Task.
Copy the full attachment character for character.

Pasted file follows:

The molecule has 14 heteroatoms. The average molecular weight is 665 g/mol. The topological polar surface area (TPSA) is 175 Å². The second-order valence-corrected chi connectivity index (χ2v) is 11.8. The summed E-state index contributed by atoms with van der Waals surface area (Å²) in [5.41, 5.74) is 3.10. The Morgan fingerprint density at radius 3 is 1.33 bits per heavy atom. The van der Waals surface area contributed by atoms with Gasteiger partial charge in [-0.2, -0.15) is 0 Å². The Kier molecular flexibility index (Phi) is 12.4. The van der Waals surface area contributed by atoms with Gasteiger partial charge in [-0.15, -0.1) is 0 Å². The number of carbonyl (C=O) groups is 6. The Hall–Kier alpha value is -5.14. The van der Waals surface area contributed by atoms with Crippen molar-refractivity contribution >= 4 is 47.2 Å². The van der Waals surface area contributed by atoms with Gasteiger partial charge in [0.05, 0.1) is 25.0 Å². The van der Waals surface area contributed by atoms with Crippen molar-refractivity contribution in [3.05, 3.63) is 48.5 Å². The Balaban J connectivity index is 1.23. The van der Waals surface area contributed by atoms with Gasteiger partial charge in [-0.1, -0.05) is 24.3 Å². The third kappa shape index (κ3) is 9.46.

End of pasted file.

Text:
The molecule has 14 heteroatoms. The average molecular weight is 665 g/mol. The topological polar surface area (TPSA) is 175 Å². The second-order valence-corrected chi connectivity index (χ2v) is 11.8. The summed E-state index contributed by atoms with van der Waals surface area (Å²) in [5.41, 5.74) is 3.10. The Morgan fingerprint density at radius 3 is 1.33 bits per heavy atom. The van der Waals surface area contributed by atoms with Gasteiger partial charge in [-0.2, -0.15) is 0 Å². The Kier molecular flexibility index (Phi) is 12.4. The van der Waals surface area contributed by atoms with Gasteiger partial charge in [-0.15, -0.1) is 0 Å². The number of carbonyl (C=O) groups is 6. The Hall–Kier alpha value is -5.14. The van der Waals surface area contributed by atoms with Crippen molar-refractivity contribution >= 4 is 47.2 Å². The van der Waals surface area contributed by atoms with Gasteiger partial charge in [0.05, 0.1) is 25.0 Å². The van der Waals surface area contributed by atoms with Crippen molar-refractivity contribution in [3.05, 3.63) is 48.5 Å². The Balaban J connectivity index is 1.23. The van der Waals surface area contributed by atoms with Gasteiger partial charge in [-0.1, -0.05) is 24.3 Å². The third kappa shape index (κ3) is 9.46.